Unknown, arguably the greatest fantasy magazine after Weird Tales, did publish some science fiction during its run. Not too surprising given the editor was John W. Campbell, Jr., the editor of Astounding Science Fiction.
Case in point, Divide and Rule by L. Sprague de Camp, who was an accomplished writer in both fantasy and science fiction. I enjoyed this one more than I have some of the other de Camp titles I’ve read in the last few years.
The story takes place a couple of hundred years in the future. Earth has been subjugated by an alien race known as hoppers. They’re a cross between a kangaroo and a rat. After studying Earth’s history, they concluded that the best way to keep humanity from uniting was to divide them up into feudal territories.
The story opens with Sir Howard van Slyck traveling, if full plate armor, on what he believes will be one of his last trips before he has to settle down and assume the responsibilities of ruling the Dukedom of Poughkeepsie. His older brother, the former heir, has recently been executed by the hoppers for the crime of scientific research.
It doesn’t take long before Sir Howard meets up with a visitor from Wyoming named Haas (think about it). They rescue a young woman who has been kidnapped and return her home, becoming enlisted in a rebellion against the Hoppers.
There is a lot of sly humor in this story. I’ve always preferred de Camp’s work at shorter lengths to his novels. The last few de Camp novels I’ve read have seemed to me that he got bored about halfway through and simply kept writing until he had reached the required word count and then quit. L. Sprague de Camp has a reputation of having a dry wit, and it shows in much of his work. Here the wit never flags, unlike what I’ve observed at longer works.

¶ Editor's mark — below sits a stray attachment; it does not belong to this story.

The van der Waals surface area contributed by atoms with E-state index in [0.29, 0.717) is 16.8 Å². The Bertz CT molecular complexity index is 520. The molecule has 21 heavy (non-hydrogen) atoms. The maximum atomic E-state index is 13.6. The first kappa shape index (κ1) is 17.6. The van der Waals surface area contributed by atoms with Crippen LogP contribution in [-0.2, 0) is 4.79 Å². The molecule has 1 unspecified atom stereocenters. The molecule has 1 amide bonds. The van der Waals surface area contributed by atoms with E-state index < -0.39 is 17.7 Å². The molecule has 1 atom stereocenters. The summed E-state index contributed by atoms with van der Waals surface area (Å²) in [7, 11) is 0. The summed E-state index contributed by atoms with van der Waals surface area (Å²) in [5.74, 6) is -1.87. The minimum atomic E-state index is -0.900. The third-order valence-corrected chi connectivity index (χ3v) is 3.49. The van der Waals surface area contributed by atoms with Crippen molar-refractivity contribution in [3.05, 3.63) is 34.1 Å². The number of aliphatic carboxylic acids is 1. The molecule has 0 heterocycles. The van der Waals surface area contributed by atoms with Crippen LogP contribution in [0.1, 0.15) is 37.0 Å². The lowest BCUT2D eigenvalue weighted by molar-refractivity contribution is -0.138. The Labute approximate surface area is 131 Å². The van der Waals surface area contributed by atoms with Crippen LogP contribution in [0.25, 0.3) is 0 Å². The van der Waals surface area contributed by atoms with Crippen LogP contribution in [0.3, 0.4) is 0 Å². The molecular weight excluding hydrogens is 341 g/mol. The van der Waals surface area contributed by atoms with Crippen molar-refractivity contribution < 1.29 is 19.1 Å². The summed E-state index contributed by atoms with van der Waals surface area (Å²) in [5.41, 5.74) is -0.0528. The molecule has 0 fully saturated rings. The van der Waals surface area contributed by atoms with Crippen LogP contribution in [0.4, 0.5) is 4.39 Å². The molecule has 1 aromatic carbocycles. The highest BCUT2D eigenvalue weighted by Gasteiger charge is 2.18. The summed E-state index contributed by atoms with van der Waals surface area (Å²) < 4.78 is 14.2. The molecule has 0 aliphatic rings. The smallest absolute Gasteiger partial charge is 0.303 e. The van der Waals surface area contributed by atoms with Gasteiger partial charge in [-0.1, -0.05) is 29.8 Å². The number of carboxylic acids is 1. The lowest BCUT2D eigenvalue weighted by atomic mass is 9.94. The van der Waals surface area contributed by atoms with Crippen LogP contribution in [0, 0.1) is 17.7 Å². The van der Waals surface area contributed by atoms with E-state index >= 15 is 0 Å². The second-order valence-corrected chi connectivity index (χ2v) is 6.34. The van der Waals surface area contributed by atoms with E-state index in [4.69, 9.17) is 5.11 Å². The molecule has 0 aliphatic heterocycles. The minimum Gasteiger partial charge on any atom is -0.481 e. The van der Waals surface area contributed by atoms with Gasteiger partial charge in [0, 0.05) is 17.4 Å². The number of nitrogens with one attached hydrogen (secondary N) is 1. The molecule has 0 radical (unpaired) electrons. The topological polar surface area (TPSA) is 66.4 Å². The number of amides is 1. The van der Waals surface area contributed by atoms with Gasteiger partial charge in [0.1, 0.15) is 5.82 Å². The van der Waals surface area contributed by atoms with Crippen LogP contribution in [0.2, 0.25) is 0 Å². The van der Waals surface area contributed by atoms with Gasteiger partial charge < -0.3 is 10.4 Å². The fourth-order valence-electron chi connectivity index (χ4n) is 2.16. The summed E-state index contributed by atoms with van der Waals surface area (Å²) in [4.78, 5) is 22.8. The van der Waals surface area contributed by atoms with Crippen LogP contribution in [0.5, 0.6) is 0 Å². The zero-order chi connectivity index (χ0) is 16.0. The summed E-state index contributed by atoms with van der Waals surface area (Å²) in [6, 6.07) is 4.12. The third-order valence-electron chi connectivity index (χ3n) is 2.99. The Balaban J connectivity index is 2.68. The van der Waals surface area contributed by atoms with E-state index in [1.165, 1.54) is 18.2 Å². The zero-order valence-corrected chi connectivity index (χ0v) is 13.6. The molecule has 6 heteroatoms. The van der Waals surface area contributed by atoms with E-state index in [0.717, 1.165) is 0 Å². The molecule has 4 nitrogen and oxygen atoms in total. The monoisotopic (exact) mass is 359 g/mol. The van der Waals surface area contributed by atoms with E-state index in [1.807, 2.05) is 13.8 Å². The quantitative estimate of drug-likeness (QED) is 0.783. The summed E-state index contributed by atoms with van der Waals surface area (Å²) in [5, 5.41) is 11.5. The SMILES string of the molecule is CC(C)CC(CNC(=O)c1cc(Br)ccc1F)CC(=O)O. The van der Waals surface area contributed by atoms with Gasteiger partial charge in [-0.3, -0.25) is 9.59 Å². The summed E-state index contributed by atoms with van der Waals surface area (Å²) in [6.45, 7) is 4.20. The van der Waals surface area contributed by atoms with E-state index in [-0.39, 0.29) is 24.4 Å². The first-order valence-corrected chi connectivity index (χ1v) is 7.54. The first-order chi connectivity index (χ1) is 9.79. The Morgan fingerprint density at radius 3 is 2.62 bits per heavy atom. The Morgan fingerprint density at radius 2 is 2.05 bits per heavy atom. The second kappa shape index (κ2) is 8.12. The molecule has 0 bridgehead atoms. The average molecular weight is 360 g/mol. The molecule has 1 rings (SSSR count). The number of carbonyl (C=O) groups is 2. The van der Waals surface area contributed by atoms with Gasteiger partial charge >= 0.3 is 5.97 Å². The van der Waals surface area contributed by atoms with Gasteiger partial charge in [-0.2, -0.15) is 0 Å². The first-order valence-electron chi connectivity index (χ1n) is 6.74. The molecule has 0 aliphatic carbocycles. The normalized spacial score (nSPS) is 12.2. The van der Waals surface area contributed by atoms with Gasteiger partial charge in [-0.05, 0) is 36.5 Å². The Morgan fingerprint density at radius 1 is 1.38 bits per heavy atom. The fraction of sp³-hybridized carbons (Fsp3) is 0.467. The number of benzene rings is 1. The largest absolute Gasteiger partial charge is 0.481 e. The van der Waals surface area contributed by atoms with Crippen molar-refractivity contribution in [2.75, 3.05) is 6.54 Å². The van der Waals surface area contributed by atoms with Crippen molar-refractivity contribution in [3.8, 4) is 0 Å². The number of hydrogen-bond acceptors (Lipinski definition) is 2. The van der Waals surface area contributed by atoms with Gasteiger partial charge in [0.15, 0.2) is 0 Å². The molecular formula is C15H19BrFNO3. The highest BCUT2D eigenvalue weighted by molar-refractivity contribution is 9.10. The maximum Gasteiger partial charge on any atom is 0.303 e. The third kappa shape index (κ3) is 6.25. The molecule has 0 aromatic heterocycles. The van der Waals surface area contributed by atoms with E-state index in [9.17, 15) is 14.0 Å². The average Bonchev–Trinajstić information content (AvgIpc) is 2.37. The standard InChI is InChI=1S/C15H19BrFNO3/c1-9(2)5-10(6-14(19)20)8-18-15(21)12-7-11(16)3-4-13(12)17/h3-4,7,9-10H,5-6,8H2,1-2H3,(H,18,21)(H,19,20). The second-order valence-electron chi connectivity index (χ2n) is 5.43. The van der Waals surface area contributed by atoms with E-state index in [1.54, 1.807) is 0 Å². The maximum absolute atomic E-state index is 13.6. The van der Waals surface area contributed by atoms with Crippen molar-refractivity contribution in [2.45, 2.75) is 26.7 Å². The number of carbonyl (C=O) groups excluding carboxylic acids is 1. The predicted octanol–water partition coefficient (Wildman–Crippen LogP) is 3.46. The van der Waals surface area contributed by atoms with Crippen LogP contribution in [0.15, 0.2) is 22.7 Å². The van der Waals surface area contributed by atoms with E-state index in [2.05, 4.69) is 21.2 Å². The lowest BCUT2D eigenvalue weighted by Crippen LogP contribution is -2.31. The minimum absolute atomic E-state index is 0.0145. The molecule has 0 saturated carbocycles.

Divide and Rule holds up pretty well for having been published nearly 80 years ago. Or maybe I’m just old enough to be able to overlook the lack of all the modern electronic devices in older science fiction. The story moves along at a good clip. The combat scenes, whether personal or between humans and hoppers, are well choreographed without reading like a blow-by-blow description. The characters are unique individuals, some serious, some slightly quirky, but by and large appealing.
One thing you notice when you read much of de Camp’s work is how he puts his scientific background to use. His aliens are well thought out, although I thought the gimmick he used for the humans to defeat them was stretching things a bit. Considering the lengths he went to justify it, I suspect de Camp did as well.
Divide and Rule was an enjoyable little book. (I read it as half of a Tor Double, the other half being Leigh Brackett’s The Sword of Rhiannon.) I’m not aware of many writers these days who write in the vein of L. Sprague de Camp. This is a good place to sample some of his science fiction.